Frank-

The key weakness to your own endorsement of modeling comes at the end of the news excerpt you linked to… the class is an AP Physics class, meaning that all those students have likely completed standard physics instruction and are likely amongst the top of their class. I have yet to see an effective way to get students to spontaneously derive various physics formulas from experimentation…just as with any instruction at the top of Bloom’s, physics requires a solid foundation of knowledge and application that can only be effectively taught through teacher-led instruction.

That being said, I am soooooo tired of all these infomercial-style endorsements of educational products that promise to solve all the woes of schools, students, and parents. Nor is Khan academy that revolutionary….teachers and other professionals have been creating short educational videos for years, even on the internet. Khan is just the first individual to make an organized attempt to profit off of it.

Khan is just the first individual to make an organized attempt to profit off of it.“profit off of it”? Source?

“profit off of it”? Source?

Ok, I guess it is possible that he has taken a vow of poverty. True, his organization is nonprofit, but plenty of individuals make quite a bit of money working in nonprofits.

There are several problems with Khan’s proposed “flip”:

First, as Parker points out, lectures are not simply unidirectional talk. They often involve dialogue, questions and answers, etc. A video does not replace this very well.

Second, many students work better alone. They don’t necessarily need “help” with the problems–they need the quiet and the focus in order to work through them. They look to their teachers for intereresting and challenging presentations of material.

Third, if the students are working at their own pace, the teacher must be prepared to teach multiple topics per day and will not have much time for any single one.

The videos are a good resource and could supplement classroom instruction. Beyond that, there are many reasons to be wary.

I use Khan Academy videos to supplement or reteach material in my own classes, or sometimes just to free me up for a few moments to do something else. I also link to them, whether or not I use them in class, so absent students have the opportunity to get *some* instruction during their absence.

Khan is a great *supplement* to what I ordinarily do in the classroom.

From a previous post I made in a different thread…

Speaking from a mathematics perspective, Salman Khan has a great method for the kids who work best with his method – it is great for remediation and for students who tend to need math concepts repeated more than once in order for them to “sink in.” It doesn’t work well with GT kids and upper level kids, because those kids have no opportunity to ask the professor questions about topics related to the topic at hand, or topics regarding extensions of the current topic. Some kids, without the interaction of a knowledgeable professor, would become frustrated with the lessons. That’s why education cannot be packaged into a “one size fits all.” It never will…

In addition, we have tried the “Discovery Method” of teaching mathematics at our school, where the students use problem solving to “discover” the concepts they are supposed to learn. The University of Chicago School Mathematics Project tried this fifteen years ago, and in both instances IT DIDN”T WORK. Unless the students have the foundational knowledge, they will not be able to problem solve effectively. Khan’s videos can give the foundational knowledge. A teacher needs to be there (as the article suggests) to guide the problem solving along…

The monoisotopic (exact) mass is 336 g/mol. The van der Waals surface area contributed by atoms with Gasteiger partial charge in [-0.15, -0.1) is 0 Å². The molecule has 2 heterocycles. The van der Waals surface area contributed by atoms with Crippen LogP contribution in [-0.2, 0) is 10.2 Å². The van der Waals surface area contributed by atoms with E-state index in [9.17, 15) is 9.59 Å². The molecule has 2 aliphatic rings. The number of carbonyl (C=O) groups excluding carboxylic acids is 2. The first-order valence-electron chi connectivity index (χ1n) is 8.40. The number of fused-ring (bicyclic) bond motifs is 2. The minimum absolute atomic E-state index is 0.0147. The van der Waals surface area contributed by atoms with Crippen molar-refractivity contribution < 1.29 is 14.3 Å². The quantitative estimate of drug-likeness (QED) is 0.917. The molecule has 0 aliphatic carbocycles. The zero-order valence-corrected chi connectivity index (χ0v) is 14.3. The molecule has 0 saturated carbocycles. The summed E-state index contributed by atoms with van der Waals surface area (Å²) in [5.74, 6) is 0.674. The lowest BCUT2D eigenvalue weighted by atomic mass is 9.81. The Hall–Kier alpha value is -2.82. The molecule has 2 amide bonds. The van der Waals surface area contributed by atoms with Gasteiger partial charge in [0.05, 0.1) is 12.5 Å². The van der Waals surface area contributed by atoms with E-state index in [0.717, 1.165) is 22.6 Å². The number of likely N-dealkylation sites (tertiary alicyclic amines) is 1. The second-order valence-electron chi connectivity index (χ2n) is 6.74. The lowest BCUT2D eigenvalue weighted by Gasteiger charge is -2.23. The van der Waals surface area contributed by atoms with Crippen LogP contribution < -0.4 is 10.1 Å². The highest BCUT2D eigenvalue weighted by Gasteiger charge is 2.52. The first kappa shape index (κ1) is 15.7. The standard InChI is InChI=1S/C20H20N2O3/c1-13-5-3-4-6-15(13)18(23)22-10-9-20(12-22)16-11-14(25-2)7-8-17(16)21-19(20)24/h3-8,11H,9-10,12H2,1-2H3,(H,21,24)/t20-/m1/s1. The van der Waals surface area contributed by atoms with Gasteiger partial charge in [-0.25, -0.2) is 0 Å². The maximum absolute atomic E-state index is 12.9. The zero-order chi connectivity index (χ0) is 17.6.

We’ve already had this conversation.

http://www.joannejacobs.com/2011/03/khan-use-video-to-flip-education/

Again: “The Hassels suggest letting students spend part of their school time viewing high-quality videos or smart software, which would replace “teachers’ rote lectures and one-size-fits-few whole group learning.”

Can anyone find me a classroom in the US where teachers rote lecture in K-8 at all? There hasn’t been a classroom that did that in nearly 30 years. Whole group learning? Are you kidding? Who is left doing something other than differentiated instruction?

The problem with “no-size-fits-all-individual learning of differentiated instruction” in a 30 person classroom is that in 45 minutes, each kid gets less than 2 minutes. No one will learn when the total time with teacher is 2 minutes per class per day.

I imagine discussion roughly similar in form to this one took place among sailors when steamships started showing up.

SuperSub said:“The key weakness to your own endorsement of modeling comes at the end of the news excerpt you linked to… the class is an AP Physics class, meaning that all those students have likely completed standard physics instruction and are likely amongst the top of their class.”Yes, the new reel features a second-year AP class. But Matt Greenwolfe (the teacher in the clip) also teaches his first-year physics course the same way. The Modeling curriculum is specifically designed as a first year physics course, because of the 33% of students who take physics in high school, most only take just one year. Modeling has also been successfully used with 9th graders.

“I have yet to see an effective way to get students to spontaneously derive various physics formulas from experimentation”We do it all the time. Here’s a slideshow I use at Parent’s Night showing our first modeling cycle on constant velocity: http://www.box.net/shared/3hc8aj7yh7

Would you expect kids to derive pi for themselves? The quadratic formula? Even the commutative property?

This is the discussion that keeps on coming up more and more. Just some thoughts from someone who uses a flipped class: